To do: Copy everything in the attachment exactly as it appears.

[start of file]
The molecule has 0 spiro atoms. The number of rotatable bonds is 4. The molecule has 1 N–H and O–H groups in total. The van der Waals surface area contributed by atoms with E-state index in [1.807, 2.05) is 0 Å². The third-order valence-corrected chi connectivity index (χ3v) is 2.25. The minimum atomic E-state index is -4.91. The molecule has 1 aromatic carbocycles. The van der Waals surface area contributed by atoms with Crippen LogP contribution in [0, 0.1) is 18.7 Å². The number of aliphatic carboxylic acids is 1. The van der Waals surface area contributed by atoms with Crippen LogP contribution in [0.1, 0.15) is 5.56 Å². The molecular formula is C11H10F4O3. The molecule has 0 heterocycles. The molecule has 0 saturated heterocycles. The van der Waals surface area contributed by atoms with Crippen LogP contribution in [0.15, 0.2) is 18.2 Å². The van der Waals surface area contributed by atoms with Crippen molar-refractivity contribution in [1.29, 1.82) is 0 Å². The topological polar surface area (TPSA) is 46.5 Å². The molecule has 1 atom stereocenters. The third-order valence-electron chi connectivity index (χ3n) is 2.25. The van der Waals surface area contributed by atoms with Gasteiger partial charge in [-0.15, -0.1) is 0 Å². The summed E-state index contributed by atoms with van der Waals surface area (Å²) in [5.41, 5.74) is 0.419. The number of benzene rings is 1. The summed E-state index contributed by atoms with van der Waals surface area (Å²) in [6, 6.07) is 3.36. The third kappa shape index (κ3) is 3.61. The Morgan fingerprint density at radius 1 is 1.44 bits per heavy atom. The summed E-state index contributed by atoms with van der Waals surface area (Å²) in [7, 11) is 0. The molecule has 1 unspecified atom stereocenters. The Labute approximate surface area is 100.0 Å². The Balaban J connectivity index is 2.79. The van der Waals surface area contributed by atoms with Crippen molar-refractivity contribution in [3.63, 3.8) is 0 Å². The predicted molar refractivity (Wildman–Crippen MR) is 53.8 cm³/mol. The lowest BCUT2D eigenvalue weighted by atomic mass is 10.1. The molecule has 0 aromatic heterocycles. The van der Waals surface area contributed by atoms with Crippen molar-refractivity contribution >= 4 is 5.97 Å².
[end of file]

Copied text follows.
The molecule has 0 spiro atoms. The number of rotatable bonds is 4. The molecule has 1 N–H and O–H groups in total. The van der Waals surface area contributed by atoms with E-state index in [1.807, 2.05) is 0 Å². The third-order valence-corrected chi connectivity index (χ3v) is 2.25. The minimum atomic E-state index is -4.91. The molecule has 1 aromatic carbocycles. The van der Waals surface area contributed by atoms with Crippen LogP contribution in [0, 0.1) is 18.7 Å². The number of aliphatic carboxylic acids is 1. The van der Waals surface area contributed by atoms with Crippen LogP contribution in [0.1, 0.15) is 5.56 Å². The molecular formula is C11H10F4O3. The molecule has 0 heterocycles. The molecule has 0 saturated heterocycles. The van der Waals surface area contributed by atoms with Crippen LogP contribution in [0.15, 0.2) is 18.2 Å². The van der Waals surface area contributed by atoms with Crippen molar-refractivity contribution in [1.29, 1.82) is 0 Å². The topological polar surface area (TPSA) is 46.5 Å². The molecule has 1 atom stereocenters. The third-order valence-electron chi connectivity index (χ3n) is 2.25. The van der Waals surface area contributed by atoms with Gasteiger partial charge in [-0.15, -0.1) is 0 Å². The summed E-state index contributed by atoms with van der Waals surface area (Å²) in [5.41, 5.74) is 0.419. The number of benzene rings is 1. The summed E-state index contributed by atoms with van der Waals surface area (Å²) in [6, 6.07) is 3.36. The third kappa shape index (κ3) is 3.61. The Morgan fingerprint density at radius 1 is 1.44 bits per heavy atom. The summed E-state index contributed by atoms with van der Waals surface area (Å²) in [7, 11) is 0. The molecule has 1 unspecified atom stereocenters. The Labute approximate surface area is 100.0 Å². The Balaban J connectivity index is 2.79. The van der Waals surface area contributed by atoms with Crippen molar-refractivity contribution in [3.63, 3.8) is 0 Å². The predicted molar refractivity (Wildman–Crippen MR) is 53.8 cm³/mol. The lowest BCUT2D eigenvalue weighted by atomic mass is 10.1. The molecule has 0 aromatic heterocycles. The van der Waals surface area contributed by atoms with Crippen molar-refractivity contribution >= 4 is 5.97 Å².